Benny Goodman known to have started the swing craze with his 3 week engagement at the Palomar Ballroom, in Los Angeles August 1935, while starting with playing stock arrangements for the first set with mild success, according to Willard Alexander Goodmans booking agent, Gene Krupa suggested to Goodman,(If we’re going to die Benny then lets die playing our own music) their second set included the arrangements of Fletcher Henderson and Spud Murphy.
The crowd went crazy breaking into cheers and applause and dancing wildly. News reports spread rapidly of the enthusiastic dancing and exciting new music that was happening. During the 3 week engagement, the “Jitterbug” began to appear as a new dance craze, and radio broadcasts carried the band’s performances across the nation.The Palomar engagement was a tremendous success and it is often exaggeratedly described as the beginning of the swing era. The Swing Era had been waiting to happen, but it was Goodman and his band that started it all.
The “Very Best of Benny Goodman” is a good recording to start to discover his music.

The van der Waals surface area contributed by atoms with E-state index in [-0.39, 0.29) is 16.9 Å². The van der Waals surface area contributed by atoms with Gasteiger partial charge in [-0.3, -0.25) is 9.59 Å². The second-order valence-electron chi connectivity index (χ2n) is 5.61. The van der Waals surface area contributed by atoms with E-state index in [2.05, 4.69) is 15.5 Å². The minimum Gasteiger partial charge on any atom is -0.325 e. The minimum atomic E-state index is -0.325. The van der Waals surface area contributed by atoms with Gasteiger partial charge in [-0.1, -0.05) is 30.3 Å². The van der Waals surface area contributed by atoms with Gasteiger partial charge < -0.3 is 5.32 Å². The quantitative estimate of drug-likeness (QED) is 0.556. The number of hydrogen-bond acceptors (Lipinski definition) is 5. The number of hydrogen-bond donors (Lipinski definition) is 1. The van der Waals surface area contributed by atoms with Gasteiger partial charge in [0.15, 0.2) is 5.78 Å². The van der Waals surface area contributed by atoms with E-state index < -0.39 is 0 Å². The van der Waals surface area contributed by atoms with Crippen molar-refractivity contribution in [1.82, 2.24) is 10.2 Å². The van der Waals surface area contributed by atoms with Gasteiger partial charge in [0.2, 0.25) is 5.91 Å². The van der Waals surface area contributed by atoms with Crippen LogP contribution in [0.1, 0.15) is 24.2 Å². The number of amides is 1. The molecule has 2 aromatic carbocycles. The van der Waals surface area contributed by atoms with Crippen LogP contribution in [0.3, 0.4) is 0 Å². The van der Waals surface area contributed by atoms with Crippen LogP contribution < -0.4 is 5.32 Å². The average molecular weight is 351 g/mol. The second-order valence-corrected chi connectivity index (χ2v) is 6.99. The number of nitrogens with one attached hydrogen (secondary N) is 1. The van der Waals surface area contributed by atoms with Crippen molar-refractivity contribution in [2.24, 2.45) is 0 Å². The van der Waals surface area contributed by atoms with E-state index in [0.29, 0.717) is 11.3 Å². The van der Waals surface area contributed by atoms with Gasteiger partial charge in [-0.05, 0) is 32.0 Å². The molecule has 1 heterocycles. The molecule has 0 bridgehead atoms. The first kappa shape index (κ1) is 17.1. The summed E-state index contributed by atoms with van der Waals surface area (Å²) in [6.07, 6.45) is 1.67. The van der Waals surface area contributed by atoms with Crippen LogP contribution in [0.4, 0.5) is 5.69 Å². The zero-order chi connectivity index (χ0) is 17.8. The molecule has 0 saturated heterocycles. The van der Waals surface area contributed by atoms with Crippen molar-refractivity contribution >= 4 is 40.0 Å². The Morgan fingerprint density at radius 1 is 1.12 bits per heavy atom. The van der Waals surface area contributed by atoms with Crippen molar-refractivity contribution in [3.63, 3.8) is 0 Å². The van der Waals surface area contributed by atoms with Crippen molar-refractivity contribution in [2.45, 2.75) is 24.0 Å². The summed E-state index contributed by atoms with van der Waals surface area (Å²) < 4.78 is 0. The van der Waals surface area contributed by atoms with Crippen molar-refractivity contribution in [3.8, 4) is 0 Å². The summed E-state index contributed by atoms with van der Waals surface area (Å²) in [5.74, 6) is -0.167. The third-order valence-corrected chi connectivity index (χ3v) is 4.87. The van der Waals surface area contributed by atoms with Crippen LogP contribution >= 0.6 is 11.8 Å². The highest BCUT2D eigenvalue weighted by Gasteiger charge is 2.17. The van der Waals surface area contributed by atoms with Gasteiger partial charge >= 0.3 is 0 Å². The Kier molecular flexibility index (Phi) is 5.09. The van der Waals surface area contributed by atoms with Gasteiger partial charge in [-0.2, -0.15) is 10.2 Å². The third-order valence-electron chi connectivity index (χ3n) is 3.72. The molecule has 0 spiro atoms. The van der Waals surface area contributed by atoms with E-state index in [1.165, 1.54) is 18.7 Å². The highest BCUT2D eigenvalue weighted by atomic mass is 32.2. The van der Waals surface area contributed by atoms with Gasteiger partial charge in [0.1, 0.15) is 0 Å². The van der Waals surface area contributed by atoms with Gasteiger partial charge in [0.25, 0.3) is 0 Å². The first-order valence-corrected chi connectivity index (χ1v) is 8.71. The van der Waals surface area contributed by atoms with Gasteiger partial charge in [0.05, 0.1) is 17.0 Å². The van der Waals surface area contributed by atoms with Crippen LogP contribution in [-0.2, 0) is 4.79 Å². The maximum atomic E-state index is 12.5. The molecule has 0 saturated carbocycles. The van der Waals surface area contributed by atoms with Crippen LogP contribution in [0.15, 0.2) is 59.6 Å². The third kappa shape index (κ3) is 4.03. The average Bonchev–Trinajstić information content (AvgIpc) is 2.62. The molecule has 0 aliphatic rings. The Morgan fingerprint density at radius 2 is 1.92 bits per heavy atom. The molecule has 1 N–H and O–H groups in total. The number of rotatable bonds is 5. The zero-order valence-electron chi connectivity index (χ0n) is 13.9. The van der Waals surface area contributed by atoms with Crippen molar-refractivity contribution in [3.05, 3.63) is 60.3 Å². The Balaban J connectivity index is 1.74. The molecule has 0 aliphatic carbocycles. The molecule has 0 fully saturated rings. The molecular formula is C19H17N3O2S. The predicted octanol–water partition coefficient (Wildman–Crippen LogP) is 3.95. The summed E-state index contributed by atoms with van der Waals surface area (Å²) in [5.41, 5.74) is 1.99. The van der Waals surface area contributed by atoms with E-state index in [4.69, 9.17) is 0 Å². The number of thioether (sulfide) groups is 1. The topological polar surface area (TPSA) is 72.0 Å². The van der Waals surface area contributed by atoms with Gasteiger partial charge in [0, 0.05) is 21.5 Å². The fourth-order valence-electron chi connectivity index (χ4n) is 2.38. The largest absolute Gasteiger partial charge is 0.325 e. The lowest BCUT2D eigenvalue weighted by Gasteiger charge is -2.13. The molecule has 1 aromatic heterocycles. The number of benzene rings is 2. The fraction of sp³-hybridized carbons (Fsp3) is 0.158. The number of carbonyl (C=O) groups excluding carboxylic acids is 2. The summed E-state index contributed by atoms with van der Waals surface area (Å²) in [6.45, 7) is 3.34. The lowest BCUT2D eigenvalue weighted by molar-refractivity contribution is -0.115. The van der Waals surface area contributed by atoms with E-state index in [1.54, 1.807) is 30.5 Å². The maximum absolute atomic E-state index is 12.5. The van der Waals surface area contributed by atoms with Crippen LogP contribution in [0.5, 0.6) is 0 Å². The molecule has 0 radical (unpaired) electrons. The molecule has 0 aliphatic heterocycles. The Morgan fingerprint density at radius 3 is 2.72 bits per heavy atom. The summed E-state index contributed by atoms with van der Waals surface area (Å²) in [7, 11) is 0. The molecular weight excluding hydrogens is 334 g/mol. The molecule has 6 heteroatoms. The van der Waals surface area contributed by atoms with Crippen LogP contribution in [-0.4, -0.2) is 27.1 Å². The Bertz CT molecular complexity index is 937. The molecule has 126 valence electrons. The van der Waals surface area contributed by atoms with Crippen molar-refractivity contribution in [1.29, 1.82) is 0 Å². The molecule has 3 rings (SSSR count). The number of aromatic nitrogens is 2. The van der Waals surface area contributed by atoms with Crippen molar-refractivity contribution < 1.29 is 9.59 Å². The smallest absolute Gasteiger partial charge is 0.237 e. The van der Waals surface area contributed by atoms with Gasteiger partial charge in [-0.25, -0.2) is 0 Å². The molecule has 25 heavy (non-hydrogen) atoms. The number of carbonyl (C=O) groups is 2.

William Henry Webb, known as Chick Webb born in Baltimore, Maryland (February 10, 1905 – June 16, 1939) was a jazz and swing music drummer as well as a band leader. Of note, Chick’s Orchestra became the house band at the Savoy Ballroom in 1931. The Savoy often featured “The Battle of the Bands” where Webb’s band would go up against the Benny Goodman and Count Basie Orchestra’s and by the end of the night usually Webb’s group would be the favorite. As a result Chick Webb was named the first “King of Swing”. Chick Webb’s style influenced many drummers to come including Buddy Rich. A little trivia: Webb’s style was so explosive that they would have to nail his bass drum to the stage floor to keep in place. Happy Birthday to one of the greatest drummers…Chick Webb!!
Coleman Hawkins considered the first important tenor sax player. He is strongly associated with swing , big band and was influencial in the bebop and avant guarde era. Many tenor men and horn players to come would try to emulate his mood and style of playing. Miles Davis was quoted as saying “when I heard Hawk I learned to play ballads”. His 1939 jazz recording of the pop standard of Body and Soul featuring him improvising almost the whole song except for the first four bars. A definate evolutionary step in the jazz world. He also was the leader of the first ever bebop recording session with Dizzy Gillespie, and Max Roach in 1943. Known for his adaptable playing style he had no problems communicating with younger players. In the late 50’s he was considered a “has been” when he recorded with Roy Eldridge and John Coltrane. Lester Young known as “The Prez” said that Coleman was the first “Prez” and I was the second.
Coleman Hawkins Encounters Ben Webster is a favorite of mine.